Peace on Earth and Good Will towards Men
IN response to the request of the Newspaper Enterprise Association for an article on how the American people can best help to restore “peace on earth and good will toward men,” I sent the following:
To ask how we Americans can best help to restore “Peace on earth and good will towards men,” is to assume that such a thing ever existed save in the ideal of Jesus and of those who were his immediate followers. As a matter of fact it never has existed in any other way, nor was there an attempt even on the part of Christianity to make the ideal of its teacher a living force. Truth is, the teacher himself was not quite clear as to the meaning of “Peace on earth and good will toward men,” if we are to believe the data contained in the biblical records.
Jesus said, “Give unto the Lord what is the Lord’s and to Caesar what is Caesar’s.” We are also informed that he said “The poor shall never cease out of the land,” which is but a logical sequence of man’s duty to the Lord and to Caesar.
Few sincere Christians, and they are very few, indeed, realize that if man must forever render unto the Lord and unto Caesar out of the products of his labor, “peace on earth and good will towards men” can never exist It does not matter whether the Lord be the relentless Jewish God or his more kindly son who came to redeem mankind: so long as the Lord may exact a toll from man, the two will be at war with each other. Hence neither peace nor good will can prevail.
Equally so it matters not whether Caesar be the ruler of Rome, the Czar upon the bloody throne of Russia, the German Kaiser obsessed by militarism, or the money in- terests of America—so long as they exact taxes from the sweat and blood of the people, neither peace nor good will is possible.
What then must we Americans do to be saved and help save others? We must transvalue our values; we must be brave enough to throw overboard the ballast of false gods; we must realize that neither the Lord nor Caesar have any claim on what they have not themselves produced. We must get off our complacent, self-satisfied position of the “better than thou,” and fact the truth that but for circumstances the best placed man and the most secured woman might be in the criminal dock or red light district.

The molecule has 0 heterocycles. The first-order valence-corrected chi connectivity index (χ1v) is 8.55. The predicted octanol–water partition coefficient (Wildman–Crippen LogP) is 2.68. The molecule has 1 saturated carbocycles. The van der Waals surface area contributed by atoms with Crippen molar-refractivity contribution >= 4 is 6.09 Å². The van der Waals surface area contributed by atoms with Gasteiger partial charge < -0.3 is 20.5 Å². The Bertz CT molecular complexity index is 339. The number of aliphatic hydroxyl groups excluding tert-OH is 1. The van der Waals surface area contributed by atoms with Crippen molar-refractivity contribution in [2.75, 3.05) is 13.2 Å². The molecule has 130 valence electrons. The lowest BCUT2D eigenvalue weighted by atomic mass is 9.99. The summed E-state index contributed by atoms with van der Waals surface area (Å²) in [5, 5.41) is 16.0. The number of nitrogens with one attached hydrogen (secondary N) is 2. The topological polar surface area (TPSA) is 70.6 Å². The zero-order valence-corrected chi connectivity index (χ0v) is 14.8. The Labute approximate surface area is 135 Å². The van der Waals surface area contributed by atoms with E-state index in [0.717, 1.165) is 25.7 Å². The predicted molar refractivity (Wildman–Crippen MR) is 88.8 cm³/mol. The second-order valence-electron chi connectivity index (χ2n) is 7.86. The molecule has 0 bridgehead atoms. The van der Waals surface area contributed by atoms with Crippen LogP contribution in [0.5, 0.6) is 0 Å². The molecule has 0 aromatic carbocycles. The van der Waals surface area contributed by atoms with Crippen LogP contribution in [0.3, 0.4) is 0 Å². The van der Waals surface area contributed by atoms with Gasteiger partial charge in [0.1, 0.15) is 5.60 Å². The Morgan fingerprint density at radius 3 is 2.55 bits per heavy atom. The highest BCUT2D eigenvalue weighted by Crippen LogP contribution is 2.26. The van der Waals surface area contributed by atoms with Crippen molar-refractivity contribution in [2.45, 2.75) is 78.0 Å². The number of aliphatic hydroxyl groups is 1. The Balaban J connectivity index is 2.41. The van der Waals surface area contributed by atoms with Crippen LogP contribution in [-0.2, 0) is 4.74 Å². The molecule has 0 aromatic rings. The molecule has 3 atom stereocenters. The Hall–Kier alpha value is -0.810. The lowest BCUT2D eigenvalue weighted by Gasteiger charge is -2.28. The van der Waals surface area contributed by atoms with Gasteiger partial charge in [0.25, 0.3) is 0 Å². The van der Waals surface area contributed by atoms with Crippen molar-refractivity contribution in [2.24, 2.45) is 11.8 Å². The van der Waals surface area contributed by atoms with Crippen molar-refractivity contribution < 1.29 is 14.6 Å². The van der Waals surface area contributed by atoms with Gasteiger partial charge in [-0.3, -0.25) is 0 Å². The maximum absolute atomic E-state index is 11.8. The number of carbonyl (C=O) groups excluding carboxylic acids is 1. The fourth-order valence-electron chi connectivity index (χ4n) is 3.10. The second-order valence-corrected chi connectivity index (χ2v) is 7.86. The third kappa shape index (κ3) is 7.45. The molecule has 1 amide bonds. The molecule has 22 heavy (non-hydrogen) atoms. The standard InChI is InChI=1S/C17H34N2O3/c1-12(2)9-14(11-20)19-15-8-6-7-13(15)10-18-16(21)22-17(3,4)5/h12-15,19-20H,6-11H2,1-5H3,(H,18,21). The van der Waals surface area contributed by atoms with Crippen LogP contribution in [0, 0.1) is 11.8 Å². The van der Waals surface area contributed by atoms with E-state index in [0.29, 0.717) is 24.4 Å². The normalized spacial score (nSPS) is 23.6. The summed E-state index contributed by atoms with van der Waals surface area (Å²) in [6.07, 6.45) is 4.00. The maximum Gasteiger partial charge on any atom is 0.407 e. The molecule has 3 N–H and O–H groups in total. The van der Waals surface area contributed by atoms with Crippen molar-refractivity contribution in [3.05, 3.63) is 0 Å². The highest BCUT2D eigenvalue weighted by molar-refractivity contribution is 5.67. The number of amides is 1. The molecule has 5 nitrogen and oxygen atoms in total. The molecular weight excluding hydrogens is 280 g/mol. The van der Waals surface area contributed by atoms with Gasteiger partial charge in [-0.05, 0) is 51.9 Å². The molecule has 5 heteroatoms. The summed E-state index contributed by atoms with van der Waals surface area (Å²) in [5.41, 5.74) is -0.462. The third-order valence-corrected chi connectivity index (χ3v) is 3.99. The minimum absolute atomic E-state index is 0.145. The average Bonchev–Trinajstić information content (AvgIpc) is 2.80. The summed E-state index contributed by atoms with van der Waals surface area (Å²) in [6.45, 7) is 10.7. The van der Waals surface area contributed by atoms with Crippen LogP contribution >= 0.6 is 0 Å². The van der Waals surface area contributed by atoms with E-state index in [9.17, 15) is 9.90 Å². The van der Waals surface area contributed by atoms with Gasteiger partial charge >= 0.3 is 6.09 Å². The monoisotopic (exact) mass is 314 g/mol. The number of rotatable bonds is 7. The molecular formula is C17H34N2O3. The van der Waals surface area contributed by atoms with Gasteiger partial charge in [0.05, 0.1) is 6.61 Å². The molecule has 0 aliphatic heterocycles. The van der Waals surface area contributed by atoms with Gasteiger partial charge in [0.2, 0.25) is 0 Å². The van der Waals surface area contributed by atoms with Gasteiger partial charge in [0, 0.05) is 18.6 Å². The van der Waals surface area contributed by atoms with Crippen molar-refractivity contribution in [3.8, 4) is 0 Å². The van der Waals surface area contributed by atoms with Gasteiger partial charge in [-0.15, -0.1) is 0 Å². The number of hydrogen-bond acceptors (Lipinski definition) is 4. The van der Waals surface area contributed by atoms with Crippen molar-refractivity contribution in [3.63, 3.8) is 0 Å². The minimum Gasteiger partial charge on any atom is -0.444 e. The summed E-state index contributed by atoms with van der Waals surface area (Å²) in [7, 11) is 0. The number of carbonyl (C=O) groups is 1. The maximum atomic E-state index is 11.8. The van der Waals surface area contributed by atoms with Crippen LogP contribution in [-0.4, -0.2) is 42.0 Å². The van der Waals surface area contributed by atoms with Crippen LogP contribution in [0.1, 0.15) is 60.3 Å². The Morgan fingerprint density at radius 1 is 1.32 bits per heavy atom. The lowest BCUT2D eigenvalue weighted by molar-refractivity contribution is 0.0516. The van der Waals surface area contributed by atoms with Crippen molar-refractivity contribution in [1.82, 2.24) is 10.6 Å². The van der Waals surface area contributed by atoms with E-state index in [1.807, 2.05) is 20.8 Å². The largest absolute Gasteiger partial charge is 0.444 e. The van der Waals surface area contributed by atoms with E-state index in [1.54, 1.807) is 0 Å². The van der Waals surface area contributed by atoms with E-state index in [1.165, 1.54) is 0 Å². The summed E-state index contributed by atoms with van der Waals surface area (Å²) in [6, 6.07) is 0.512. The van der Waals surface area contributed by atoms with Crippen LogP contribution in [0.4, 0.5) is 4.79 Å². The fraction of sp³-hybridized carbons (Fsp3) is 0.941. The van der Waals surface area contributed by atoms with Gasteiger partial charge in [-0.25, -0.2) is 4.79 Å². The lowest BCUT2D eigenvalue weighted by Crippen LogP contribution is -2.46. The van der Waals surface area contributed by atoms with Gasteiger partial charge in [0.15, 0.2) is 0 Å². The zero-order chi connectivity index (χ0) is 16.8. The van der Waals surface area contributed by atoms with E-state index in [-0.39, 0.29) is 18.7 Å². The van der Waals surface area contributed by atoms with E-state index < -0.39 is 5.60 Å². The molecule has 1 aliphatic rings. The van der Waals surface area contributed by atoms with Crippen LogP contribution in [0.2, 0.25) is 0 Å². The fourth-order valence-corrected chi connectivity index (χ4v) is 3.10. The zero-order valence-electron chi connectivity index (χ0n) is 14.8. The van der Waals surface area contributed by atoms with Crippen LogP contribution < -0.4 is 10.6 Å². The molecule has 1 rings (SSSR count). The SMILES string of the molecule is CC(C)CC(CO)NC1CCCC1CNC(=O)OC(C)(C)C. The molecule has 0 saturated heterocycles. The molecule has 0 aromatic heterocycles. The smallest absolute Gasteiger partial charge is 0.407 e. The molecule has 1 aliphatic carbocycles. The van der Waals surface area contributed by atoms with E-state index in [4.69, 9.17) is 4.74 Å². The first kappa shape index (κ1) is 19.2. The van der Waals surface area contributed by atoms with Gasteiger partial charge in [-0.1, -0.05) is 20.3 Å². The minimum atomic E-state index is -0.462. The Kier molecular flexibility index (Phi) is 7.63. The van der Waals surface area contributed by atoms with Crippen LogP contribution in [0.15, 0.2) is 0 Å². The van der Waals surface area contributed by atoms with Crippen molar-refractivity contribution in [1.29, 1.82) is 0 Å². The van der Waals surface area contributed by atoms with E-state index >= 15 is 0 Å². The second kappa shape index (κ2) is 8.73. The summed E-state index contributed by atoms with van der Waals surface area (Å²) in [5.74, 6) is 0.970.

Yes, circumstances represent the most cruel chariot wheel which gives special privileges to those who never work and yet monopolize the earth, while they deny common humanity to those who always work and are excluded from the table of life. Circumstances which decree that the masses shall live in squalor and drabness, while the few gorge themselves upon the blood of children, the youth of women, the integrity of men. With such a Moloch ever present, insatiable in its voracity, there can be neither peace nor good will. We Americans who more than any other nation are in the thralls of that monster, are perhaps among the least of them who can bring about peace on earth and good will toward men.
And yet—and yet we of all nations ought to be in the lead. We who with Jefferson proclaimed that the best government is the one which governs least; who emphasized with Thoreau that the best government is the one which does not govern at all. We who pointed out with Emerson that character, as represented through men and women, and not through a listless, immobile majority driven hither and thither by unscrupulous politicians, is the basis of democracy. We, in short, who are not handicapped by the decadent, crumbling military dynasties, we ought to be in the lead.
The first step, then, to bring about peace on earth and good will toward men is to concede the superiority of the individual, as the unit of social life, to the organized force known as the State. Secondly, to emancipate the masses from economic and social slavery. In other words to teach man the value of himself and his right to take the things which he has produced. That alone will establish peace on earth and good will toward men.